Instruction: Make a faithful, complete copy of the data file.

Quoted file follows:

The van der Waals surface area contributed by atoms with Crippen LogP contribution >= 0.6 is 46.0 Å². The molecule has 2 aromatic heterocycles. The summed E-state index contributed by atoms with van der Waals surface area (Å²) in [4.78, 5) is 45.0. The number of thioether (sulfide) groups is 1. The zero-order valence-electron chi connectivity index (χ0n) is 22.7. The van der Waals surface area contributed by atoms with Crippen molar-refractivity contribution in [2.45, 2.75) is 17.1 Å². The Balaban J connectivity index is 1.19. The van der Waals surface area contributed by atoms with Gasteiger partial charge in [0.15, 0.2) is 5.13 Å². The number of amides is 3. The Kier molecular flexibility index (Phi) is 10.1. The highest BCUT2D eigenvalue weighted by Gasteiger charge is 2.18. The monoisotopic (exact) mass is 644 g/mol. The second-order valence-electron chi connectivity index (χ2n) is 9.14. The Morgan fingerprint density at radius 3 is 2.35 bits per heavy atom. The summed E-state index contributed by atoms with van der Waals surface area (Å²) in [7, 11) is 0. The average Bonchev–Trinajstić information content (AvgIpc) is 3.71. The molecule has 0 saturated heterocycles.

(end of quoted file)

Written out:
The van der Waals surface area contributed by atoms with Crippen LogP contribution >= 0.6 is 46.0 Å². The molecule has 2 aromatic heterocycles. The summed E-state index contributed by atoms with van der Waals surface area (Å²) in [4.78, 5) is 45.0. The number of thioether (sulfide) groups is 1. The zero-order valence-electron chi connectivity index (χ0n) is 22.7. The van der Waals surface area contributed by atoms with Crippen molar-refractivity contribution in [2.45, 2.75) is 17.1 Å². The Balaban J connectivity index is 1.19. The van der Waals surface area contributed by atoms with Gasteiger partial charge in [0.15, 0.2) is 5.13 Å². The number of amides is 3. The Kier molecular flexibility index (Phi) is 10.1. The highest BCUT2D eigenvalue weighted by Gasteiger charge is 2.18. The monoisotopic (exact) mass is 644 g/mol. The second-order valence-electron chi connectivity index (χ2n) is 9.14. The Morgan fingerprint density at radius 3 is 2.35 bits per heavy atom. The summed E-state index contributed by atoms with van der Waals surface area (Å²) in [7, 11) is 0. The average Bonchev–Trinajstić information content (AvgIpc) is 3.71. The molecule has 0 saturated heterocycles.